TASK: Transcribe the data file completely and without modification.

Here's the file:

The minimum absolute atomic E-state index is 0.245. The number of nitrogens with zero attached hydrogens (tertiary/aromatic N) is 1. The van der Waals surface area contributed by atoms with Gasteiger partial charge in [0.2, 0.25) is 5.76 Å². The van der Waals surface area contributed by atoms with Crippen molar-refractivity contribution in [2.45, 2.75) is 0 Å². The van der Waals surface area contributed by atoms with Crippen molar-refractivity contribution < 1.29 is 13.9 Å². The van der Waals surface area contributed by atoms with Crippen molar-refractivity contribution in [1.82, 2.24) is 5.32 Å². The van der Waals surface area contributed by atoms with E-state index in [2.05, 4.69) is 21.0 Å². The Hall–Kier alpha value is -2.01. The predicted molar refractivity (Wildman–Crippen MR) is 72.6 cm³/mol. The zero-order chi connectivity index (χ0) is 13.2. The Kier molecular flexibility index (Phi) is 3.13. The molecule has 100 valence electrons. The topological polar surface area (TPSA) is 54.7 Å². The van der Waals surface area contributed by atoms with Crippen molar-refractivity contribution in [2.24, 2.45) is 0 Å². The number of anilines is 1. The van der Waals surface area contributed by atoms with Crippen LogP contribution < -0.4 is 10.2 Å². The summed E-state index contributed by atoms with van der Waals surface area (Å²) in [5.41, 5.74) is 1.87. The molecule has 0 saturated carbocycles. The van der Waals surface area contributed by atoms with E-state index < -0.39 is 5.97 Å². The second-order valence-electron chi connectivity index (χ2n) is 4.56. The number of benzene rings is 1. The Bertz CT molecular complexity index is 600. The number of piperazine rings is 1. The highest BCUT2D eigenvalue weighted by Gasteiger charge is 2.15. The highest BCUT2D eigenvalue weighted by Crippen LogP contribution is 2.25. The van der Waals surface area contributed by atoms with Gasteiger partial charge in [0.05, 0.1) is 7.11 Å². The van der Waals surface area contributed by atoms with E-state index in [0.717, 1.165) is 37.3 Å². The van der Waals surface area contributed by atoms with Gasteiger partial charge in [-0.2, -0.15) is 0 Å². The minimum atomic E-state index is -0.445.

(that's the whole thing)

The minimum absolute atomic E-state index is 0.245. The number of nitrogens with zero attached hydrogens (tertiary/aromatic N) is 1. The van der Waals surface area contributed by atoms with Gasteiger partial charge in [0.2, 0.25) is 5.76 Å². The van der Waals surface area contributed by atoms with Crippen molar-refractivity contribution in [2.45, 2.75) is 0 Å². The van der Waals surface area contributed by atoms with Crippen molar-refractivity contribution < 1.29 is 13.9 Å². The van der Waals surface area contributed by atoms with Crippen molar-refractivity contribution in [1.82, 2.24) is 5.32 Å². The van der Waals surface area contributed by atoms with E-state index in [2.05, 4.69) is 21.0 Å². The Hall–Kier alpha value is -2.01. The predicted molar refractivity (Wildman–Crippen MR) is 72.6 cm³/mol. The zero-order chi connectivity index (χ0) is 13.2. The Kier molecular flexibility index (Phi) is 3.13. The molecule has 100 valence electrons. The topological polar surface area (TPSA) is 54.7 Å². The van der Waals surface area contributed by atoms with Crippen molar-refractivity contribution in [2.24, 2.45) is 0 Å². The number of anilines is 1. The van der Waals surface area contributed by atoms with Crippen LogP contribution < -0.4 is 10.2 Å². The summed E-state index contributed by atoms with van der Waals surface area (Å²) in [5.41, 5.74) is 1.87. The molecule has 0 saturated carbocycles. The van der Waals surface area contributed by atoms with E-state index < -0.39 is 5.97 Å². The second-order valence-electron chi connectivity index (χ2n) is 4.56. The number of benzene rings is 1. The Bertz CT molecular complexity index is 600. The number of piperazine rings is 1. The highest BCUT2D eigenvalue weighted by Gasteiger charge is 2.15. The highest BCUT2D eigenvalue weighted by Crippen LogP contribution is 2.25. The van der Waals surface area contributed by atoms with Gasteiger partial charge in [0.05, 0.1) is 7.11 Å². The van der Waals surface area contributed by atoms with E-state index in [0.717, 1.165) is 37.3 Å². The van der Waals surface area contributed by atoms with Gasteiger partial charge in [-0.2, -0.15) is 0 Å². The minimum atomic E-state index is -0.445.